Parliament now has legislated to allow police to do what would be a crime if the detainee were brought before the Supreme Court under PD. Even the scrutiny provided by a persona designata is not guaranteed by the legislation. Police can imprison a terror suspect for up to four days without an obligation to to seek authorisation outside the Police Force. The effect of 96 hours of questioning can be brutal. It can be torture.
Both PD and ID use a definition of “terrorist act” that encompasses any act intentionally causing serious physical harm that is done to advance an ideological purpose and intimidate a section of the public. The fact that you can be imprisoned under ID for having a “thing” (also an undefined term under the Act) that might be used in that way is one example of why the definition is dangerous. If there is any doubt about the capacity for this legislation to go horribly wrong, we need only remember the 2005 detention and prosecution of Dr Muhamad Haneef. That case was marked by a dogged suspicion that defied the evidence. The outcome might have been different if he could have been questioned for 16 hours a day.
To legislate a positive power to perform an act is to condone the act. The NSW Parliament has condoned the arbitrary detention and interrogation of citizens for the purpose of extracting information. Parliament has condoned this being done to children not old enough to leave school. It is inconsistent with the compassionate stance the Premier has taken to child soldiers from other countries to see our own ones only as terrorists, not as children.
This legislation, which raises fundamental issues with the rule of law, has passed parliament with bipartisan support. So it is incumbent on the legal profession to question whether we have adequately educated parliament and the population as to the meaning and importance of the rule of law. Protecting that principle is a guiding purpose of parliament, even in a time of terror. They must be reminded of that.
There is an additional, and very human, motivation to this legislation other than the need to stop violence like the Lindt Cafe Siege, or the murder of Curtis Chen. It is a motivation which is clear from Hansard regarding this legislation. It is the need of the police force and parliament to feel like they are doing everything they can to stop this violence.
The tragedy is that this need is likely to be satisfied with false confessions of terror plots, because no normal person can withstand the sheer interrogative power that parliament has now given the NSW Police Force.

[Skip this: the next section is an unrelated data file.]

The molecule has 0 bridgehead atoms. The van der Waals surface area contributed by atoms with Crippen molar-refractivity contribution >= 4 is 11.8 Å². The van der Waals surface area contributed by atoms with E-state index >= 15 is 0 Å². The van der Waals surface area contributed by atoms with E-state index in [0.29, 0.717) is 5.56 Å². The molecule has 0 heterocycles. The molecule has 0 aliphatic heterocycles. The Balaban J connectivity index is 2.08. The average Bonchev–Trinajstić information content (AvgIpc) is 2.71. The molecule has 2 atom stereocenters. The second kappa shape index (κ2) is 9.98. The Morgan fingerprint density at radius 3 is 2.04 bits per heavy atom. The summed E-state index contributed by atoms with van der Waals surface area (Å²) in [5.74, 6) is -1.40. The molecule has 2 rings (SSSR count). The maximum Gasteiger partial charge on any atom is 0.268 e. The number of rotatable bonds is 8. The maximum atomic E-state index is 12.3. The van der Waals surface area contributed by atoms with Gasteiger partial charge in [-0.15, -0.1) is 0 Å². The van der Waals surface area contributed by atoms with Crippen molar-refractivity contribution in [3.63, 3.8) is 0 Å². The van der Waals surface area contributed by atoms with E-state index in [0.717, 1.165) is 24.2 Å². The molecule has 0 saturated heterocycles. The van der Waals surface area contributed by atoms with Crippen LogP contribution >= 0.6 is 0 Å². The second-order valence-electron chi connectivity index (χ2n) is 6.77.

David Porter is a councillor of the Law Society of NSW and Senior Solicitor at Redfern Legal Centre. These are his personal views.
The solution? Stronger legal protections and greater political will
By George Williams
An extraordinary number of Australian laws now infringe basic democratic standards. A survey I recently conducted of Australian legislation, found 350 examples in a diverse range of laws.
Since September 2001, enacting laws that infringe democratic freedoms has become routine, rather than exceptional, and more rights-infringing laws have been passed in NSW than any other state or territory.
Others have also exposed the willingness of the NSW Parliament to undermine long-held rights and privileges. The Chief Justice of NSW, Tom Bathurst, gave a speech in February in which he set out his own survey of the NSW statute book. It threw up a lengthy list of laws that trench upon basic rights, including those that undermine the presumption of innocence. His conservative estimate is that there are at least 52 laws in NSW that encroach upon the principle.
It seems NSW has passed a tipping point. The self-restraint that politicians once exercised in this regard has been replaced by a greater willingness to campaign for the diminution of community rights. Weaknesses in the NSW system of government exacerbate this.
The system lacks effective checks and balances that might force politicians to think again about enacting such laws. Certainly, the NSW Parliament’s committee system has failed to act as a constraint. Even the most problematic laws can be rushed through parliament with inadequate scrutiny, and with undue haste.
There is no single answer to this problem. Much of the solution lies in the political realm. NSW needs elected representatives from all sides of politics who are prepared to do more than pay lip-service to values such as freedom of speech. They need to back such rhetoric with their actions in parliament and in their party rooms.
Another part of the answer lies in the law. Other parts of Australia have enacted important new statutes to protect human rights, most notably the Human Rights Act 2004 (ACT) and the Charter of Human Rights and Responsibilities Act 2006 (Vic). The instruments have operated successfully for more than a decade, and have prevented the ACT and Victoria from following the lead of NSW in a number of key respects.
The evidence suggests that it is time that NSW enacted its own human rights act to protect important democratic and legal values.